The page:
Free Agency Necessary For Team Success

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Hired Guns

By John Ventola

As National Basketball Association owners and General Managers begin constructing their rosters for next season, their NFL brethren are ready to see what the league’s draft and free agent signings have done for their franchises heading into training camp. While the annual drafts for all sports are the lifeblood of teams, free agency can fill position needs and quickly turn a team previously considered a pretender into a contender.

Miami Heat General Manager Pat Riley used the free agent signings of LeBron James and Chris Bosh to play in four consecutive NBA finals and win two world championships. Two young, talented basketball talents can immediately alter a team’s productivity and won-loss record. Riley placed James and Bosh with Heat star Dwyane Wade and the trio dominated professional basketball for four seasons. Now James and Bosh have played out their contracts and there is conjecture on whether they will stay in South Beach or sign another lucrative contract with another franchise and move on. Hired guns? You bet. New York Knicks star free agent, Carmelo Anthony, is shopping his own talent set around, hoping to land with a talented supporting cast in order to seek his first championship. No doubt, James, Bosh, Anthony, and others are having conversations. Today players have control of their own destiny.

While the game of basketball lends itself to the immediate impact of free agency by the

Basketball

Free Agents Help

number of players on a team, the makeup and success of football and baseball squads can also be changed with two or three key free agents. That was not always the case. Years ago, professional sports were governed by the so called reserve clause. A player was simply a team’s property (explains why Mickey Mantle was always a Yankee and Ted Williams spent his entire career in Boston). Unless a team chose to trade or release a player, they would remain with that franchise. Their only recourse was retirement. Ownership ran things then and players had few rights.

Free agency changed sports for good when long time St. Louis Cardinals outfielder Curt Flood was traded to the Philadelphia Phillies in a 1969 multi-player deal and refused to join the Phillies. Flood, a six-time Gold Glove winner who helped the Cardinals to three World Series and two World Championships in the ‘60s, filed suit against major league baseball. The successful litigation by Flood did not do much for him (he played only one more year), but it laid the groundwork for various forms of free agency that has since helped players in all sports. (Never quite figured out why this was not known as “The Great Flood of ’69).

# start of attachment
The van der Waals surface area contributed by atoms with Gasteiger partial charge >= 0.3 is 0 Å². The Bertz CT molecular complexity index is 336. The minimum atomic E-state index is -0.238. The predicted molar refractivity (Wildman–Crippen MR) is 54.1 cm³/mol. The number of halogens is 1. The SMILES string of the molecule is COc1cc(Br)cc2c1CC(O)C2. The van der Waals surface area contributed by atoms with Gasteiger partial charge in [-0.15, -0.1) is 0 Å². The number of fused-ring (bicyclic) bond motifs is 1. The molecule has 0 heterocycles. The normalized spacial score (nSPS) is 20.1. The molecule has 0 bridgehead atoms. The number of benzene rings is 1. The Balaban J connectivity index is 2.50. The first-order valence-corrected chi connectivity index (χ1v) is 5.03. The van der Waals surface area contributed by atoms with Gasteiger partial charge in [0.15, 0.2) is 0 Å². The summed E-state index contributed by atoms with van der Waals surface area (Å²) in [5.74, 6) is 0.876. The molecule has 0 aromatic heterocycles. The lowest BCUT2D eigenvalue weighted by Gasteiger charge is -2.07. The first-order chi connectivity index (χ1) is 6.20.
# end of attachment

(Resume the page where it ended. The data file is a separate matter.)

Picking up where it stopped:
Sports fans hear the terms all the time. Unrestricted free agent, restricted free agent, and undrafted free agent are tags tossed around each season as teams jockey for

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Upgrades Always Newsworthy

players on the open market. While salary cap space (top figure a team can spend on all salaries) has been implemented to prevent large market teams (New York, Los Angeles, Chicago) from having an unfair advantage over small market franchises, free agency still plays a major role in any team’s attempt to improve and reach the winner’s podium.

Unrestricted free agents are players without a team. They either had their contract expire without a renewal or were released by their club. These players are free to listen to offers from other teams and decide with what team they want to sign a new contract. Restricted free agents have certain rules that vary among major professional sports. Bottom-line, the restricted designation means a player is free to solicit and listen to offers from other teams for new contracts, but before he is able to sign with the new team, his current club has a chance to match the offer. If the current team does match the offer the player must sign and remain with them. Undrafted free agents are players who are not drafted in a league’s annual draft of amateur players. They are considered to be unrestricted free agents and free to sign contracts with any team.

Reasons for free agency vary. Aging (Steve Nash), change of scenery (Albert Pujols), new start (Mike Oher), better chance to win (LeBron James, Roger Clemons), money (Aurelio Rodriguez), closer to home (Andy Pettitte, Roger Clemons), extension of a career (Randy Moss),fulfillment of a dream (Lance Moore and numerous non-draftees), all figure in decisions by players in today’s sports market.

Free agency. Nothing free about it. Just ask the owners who have to pay the lucrative contract amounts to reel in the free agents deemed necessary to protect their team’s championship status or put them into contending position.

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